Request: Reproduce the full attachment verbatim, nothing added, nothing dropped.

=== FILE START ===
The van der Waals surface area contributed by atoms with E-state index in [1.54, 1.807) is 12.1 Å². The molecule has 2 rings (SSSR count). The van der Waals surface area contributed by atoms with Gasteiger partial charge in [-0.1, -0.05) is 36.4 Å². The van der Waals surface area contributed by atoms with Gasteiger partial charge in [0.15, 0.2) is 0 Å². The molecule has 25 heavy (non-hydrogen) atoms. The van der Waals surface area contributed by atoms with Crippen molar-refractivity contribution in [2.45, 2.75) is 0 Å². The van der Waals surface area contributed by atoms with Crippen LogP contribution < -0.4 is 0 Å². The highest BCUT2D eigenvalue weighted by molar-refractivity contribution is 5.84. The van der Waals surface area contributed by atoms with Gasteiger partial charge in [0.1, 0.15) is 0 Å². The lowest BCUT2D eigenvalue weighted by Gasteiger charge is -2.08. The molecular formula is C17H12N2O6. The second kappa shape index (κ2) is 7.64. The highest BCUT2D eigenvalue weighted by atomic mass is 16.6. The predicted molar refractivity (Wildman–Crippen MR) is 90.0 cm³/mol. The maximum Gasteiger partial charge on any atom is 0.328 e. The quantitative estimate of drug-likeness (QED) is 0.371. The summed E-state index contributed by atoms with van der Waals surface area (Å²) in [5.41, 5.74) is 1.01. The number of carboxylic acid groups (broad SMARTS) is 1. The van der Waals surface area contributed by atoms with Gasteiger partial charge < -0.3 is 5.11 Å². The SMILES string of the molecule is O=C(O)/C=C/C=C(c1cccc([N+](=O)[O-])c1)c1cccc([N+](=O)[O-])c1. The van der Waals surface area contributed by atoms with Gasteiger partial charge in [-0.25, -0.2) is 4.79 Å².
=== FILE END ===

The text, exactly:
The van der Waals surface area contributed by atoms with E-state index in [1.54, 1.807) is 12.1 Å². The molecule has 2 rings (SSSR count). The van der Waals surface area contributed by atoms with Gasteiger partial charge in [-0.1, -0.05) is 36.4 Å². The van der Waals surface area contributed by atoms with Gasteiger partial charge in [0.15, 0.2) is 0 Å². The molecule has 25 heavy (non-hydrogen) atoms. The van der Waals surface area contributed by atoms with Crippen molar-refractivity contribution in [2.45, 2.75) is 0 Å². The van der Waals surface area contributed by atoms with Crippen LogP contribution < -0.4 is 0 Å². The highest BCUT2D eigenvalue weighted by molar-refractivity contribution is 5.84. The van der Waals surface area contributed by atoms with Gasteiger partial charge in [0.1, 0.15) is 0 Å². The lowest BCUT2D eigenvalue weighted by Gasteiger charge is -2.08. The molecular formula is C17H12N2O6. The second kappa shape index (κ2) is 7.64. The highest BCUT2D eigenvalue weighted by atomic mass is 16.6. The predicted molar refractivity (Wildman–Crippen MR) is 90.0 cm³/mol. The maximum Gasteiger partial charge on any atom is 0.328 e. The quantitative estimate of drug-likeness (QED) is 0.371. The summed E-state index contributed by atoms with van der Waals surface area (Å²) in [5.41, 5.74) is 1.01. The number of carboxylic acid groups (broad SMARTS) is 1. The van der Waals surface area contributed by atoms with Gasteiger partial charge < -0.3 is 5.11 Å². The SMILES string of the molecule is O=C(O)/C=C/C=C(c1cccc([N+](=O)[O-])c1)c1cccc([N+](=O)[O-])c1. The van der Waals surface area contributed by atoms with Gasteiger partial charge in [-0.25, -0.2) is 4.79 Å².